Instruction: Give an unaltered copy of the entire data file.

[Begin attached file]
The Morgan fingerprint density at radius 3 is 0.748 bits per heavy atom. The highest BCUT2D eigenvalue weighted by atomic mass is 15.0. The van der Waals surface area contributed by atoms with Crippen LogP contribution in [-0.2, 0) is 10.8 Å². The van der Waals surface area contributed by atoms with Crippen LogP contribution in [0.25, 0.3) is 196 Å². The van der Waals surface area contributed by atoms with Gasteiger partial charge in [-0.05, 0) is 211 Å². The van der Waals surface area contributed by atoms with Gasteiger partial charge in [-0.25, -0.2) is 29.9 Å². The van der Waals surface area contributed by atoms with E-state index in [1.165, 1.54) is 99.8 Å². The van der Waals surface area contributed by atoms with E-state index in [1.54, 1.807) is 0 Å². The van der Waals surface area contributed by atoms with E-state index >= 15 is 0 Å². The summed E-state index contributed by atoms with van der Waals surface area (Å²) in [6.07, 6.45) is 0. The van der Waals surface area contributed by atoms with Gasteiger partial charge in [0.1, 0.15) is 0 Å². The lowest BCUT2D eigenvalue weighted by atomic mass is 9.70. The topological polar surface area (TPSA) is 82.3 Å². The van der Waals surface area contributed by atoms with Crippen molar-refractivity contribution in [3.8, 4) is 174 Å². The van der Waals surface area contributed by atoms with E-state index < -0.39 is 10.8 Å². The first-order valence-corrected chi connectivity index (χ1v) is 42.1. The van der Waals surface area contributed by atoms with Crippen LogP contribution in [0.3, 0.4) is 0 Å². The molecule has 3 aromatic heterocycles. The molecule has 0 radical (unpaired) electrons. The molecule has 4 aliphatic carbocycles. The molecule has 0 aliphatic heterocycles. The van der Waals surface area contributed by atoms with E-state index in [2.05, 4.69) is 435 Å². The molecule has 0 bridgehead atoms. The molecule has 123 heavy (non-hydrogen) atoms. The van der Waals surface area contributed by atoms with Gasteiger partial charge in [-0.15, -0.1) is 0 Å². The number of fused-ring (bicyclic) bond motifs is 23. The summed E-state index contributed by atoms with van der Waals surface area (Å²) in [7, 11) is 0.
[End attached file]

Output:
The Morgan fingerprint density at radius 3 is 0.748 bits per heavy atom. The highest BCUT2D eigenvalue weighted by atomic mass is 15.0. The van der Waals surface area contributed by atoms with Crippen LogP contribution in [-0.2, 0) is 10.8 Å². The van der Waals surface area contributed by atoms with Crippen LogP contribution in [0.25, 0.3) is 196 Å². The van der Waals surface area contributed by atoms with Gasteiger partial charge in [-0.05, 0) is 211 Å². The van der Waals surface area contributed by atoms with Gasteiger partial charge in [-0.25, -0.2) is 29.9 Å². The van der Waals surface area contributed by atoms with E-state index in [1.165, 1.54) is 99.8 Å². The van der Waals surface area contributed by atoms with E-state index in [1.54, 1.807) is 0 Å². The van der Waals surface area contributed by atoms with E-state index >= 15 is 0 Å². The summed E-state index contributed by atoms with van der Waals surface area (Å²) in [6.07, 6.45) is 0. The van der Waals surface area contributed by atoms with Gasteiger partial charge in [0.1, 0.15) is 0 Å². The lowest BCUT2D eigenvalue weighted by atomic mass is 9.70. The topological polar surface area (TPSA) is 82.3 Å². The van der Waals surface area contributed by atoms with Crippen molar-refractivity contribution in [3.8, 4) is 174 Å². The van der Waals surface area contributed by atoms with E-state index < -0.39 is 10.8 Å². The first-order valence-corrected chi connectivity index (χ1v) is 42.1. The van der Waals surface area contributed by atoms with Crippen LogP contribution in [0.3, 0.4) is 0 Å². The molecule has 3 aromatic heterocycles. The molecule has 0 radical (unpaired) electrons. The molecule has 4 aliphatic carbocycles. The molecule has 0 aliphatic heterocycles. The van der Waals surface area contributed by atoms with E-state index in [2.05, 4.69) is 435 Å². The molecule has 0 bridgehead atoms. The molecule has 123 heavy (non-hydrogen) atoms. The van der Waals surface area contributed by atoms with Gasteiger partial charge in [-0.15, -0.1) is 0 Å². The number of fused-ring (bicyclic) bond motifs is 23. The summed E-state index contributed by atoms with van der Waals surface area (Å²) in [7, 11) is 0.